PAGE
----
When Len and Patty Eaton moved to Tulsa in 1972, Patty discovered there wasn’t a bus service to commute downtown. For Patty, this was only the beginning of her service to Tulsa. She was appointed to the Metropolitan Transit Authority board, where her work included expanding bus services and building the first Tulsa bus shelter.
She also served as the water and sewer commissioner for the Tulsa City Commission for six years and later was appointed Oklahoma’s first secretary of environment and the director of the Oklahoma Water Resources Board. Patty also has been a board member and volunteer for several nonprofits and political organizations in Tulsa and Oklahoma City.
Len Eaton, owner of World Travel Service, previously served as CEO of Bank of Oklahoma and as director of corporate finance for the NORDAM Group. One of his proudest moments includes the funding and construction of the low-water dam and railroad pedestrian bridge over the Arkansas River when he was chairman of the River Parks Authority.
Len was a nine-year member of the Oklahoma State Regents for Higher Education and has served on several boards throughout Tulsa. He is currently a board member of the Morningside Foundation and Tulsa’s Children Coalition.
“We are happy to have had the luck to move to this dynamic city and to have been able to make some contributions to its growth and viability,” the Eatons say.
Felicia Collins Correia
Known as a strong and compelling leader in the nonprofit sector, Felicia Collins Correia served 18 years as executive director for Domestic Violence Intervention Services and at YWCA Tulsa for eight years before launching FCC Consultation and Training, where she helps nonprofit organizations maximize their impact. Some of Correia’s proudest moments include accomplishing systematic change when she worked with the community to ensure the Tulsa Police Department and the District Attorney’s office established a domestic violence unit as well as increasing safety for survivors by bringing the Family Safety Center to Tulsa. One of 15 in the nation at the time, the center helps abuse victims receive access to wrap-around services to safely leave an abusive situation.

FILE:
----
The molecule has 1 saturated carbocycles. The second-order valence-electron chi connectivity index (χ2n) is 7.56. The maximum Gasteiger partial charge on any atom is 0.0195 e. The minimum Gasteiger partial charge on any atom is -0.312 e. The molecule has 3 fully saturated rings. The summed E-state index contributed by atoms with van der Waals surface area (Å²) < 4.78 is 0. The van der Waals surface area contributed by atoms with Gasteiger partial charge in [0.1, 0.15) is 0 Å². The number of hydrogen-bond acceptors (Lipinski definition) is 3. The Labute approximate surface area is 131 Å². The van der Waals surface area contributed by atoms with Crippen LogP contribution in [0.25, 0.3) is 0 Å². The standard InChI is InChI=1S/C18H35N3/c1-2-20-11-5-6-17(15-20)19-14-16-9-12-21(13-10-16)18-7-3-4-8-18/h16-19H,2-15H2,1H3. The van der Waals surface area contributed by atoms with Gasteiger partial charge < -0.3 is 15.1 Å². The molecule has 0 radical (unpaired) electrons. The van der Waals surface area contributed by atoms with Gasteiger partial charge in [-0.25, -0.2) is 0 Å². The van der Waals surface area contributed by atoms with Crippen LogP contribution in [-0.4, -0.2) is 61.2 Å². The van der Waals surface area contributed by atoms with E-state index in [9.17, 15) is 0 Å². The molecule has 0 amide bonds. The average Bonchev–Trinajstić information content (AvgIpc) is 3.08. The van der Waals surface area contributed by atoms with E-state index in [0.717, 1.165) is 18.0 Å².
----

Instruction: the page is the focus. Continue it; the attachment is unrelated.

“I dedicated over two decades to making Tulsa a more progressive and inclusive community, but I always maintained the distinction that my home was in New York,” Correia says. “When two of the Historical Society board members showed up at my home … I realized Tulsa is my home and as Tulsa has embraced me, I am embracing Tulsa.”
Judge Stephanie Seymour
Although neither of Stephanie Seymour’s parents had a college degree, her father taught her she could accomplish whatever she set out to do.
After receiving her undergraduate and law degrees, Seymour moved to Tulsa in 1966 and became a partner in a local firm. In 1979, she became the first woman appointed to the U.S. Court of Appeals for the 10th Circuit, an honor bestowed upon her by President Jimmy Carter. Previously, only two women were appointed to a federal court of appeals.
Seymour served as chief judge for six years. Among her many honors, she became the first woman to receive the Federal Bar Association Sarah T. Hughes Award for her work promoting the advancement of civil and human rights.
“I feel extremely honored and pleased to be nominated for the Tulsa Hall of Fame as part of this special group of people — many of whom I have admired over the years,” Seymour says.
Oct. 3 — 30th annual Hall of Fame Dinner and Induction Ceremony
5:30 p.m., reception; 6 p.m., dinner. Southern Hills Country Club, 2636 E. 61st St. $250. Sponsorships available at www.tulsahistory.org or 918-712-9484.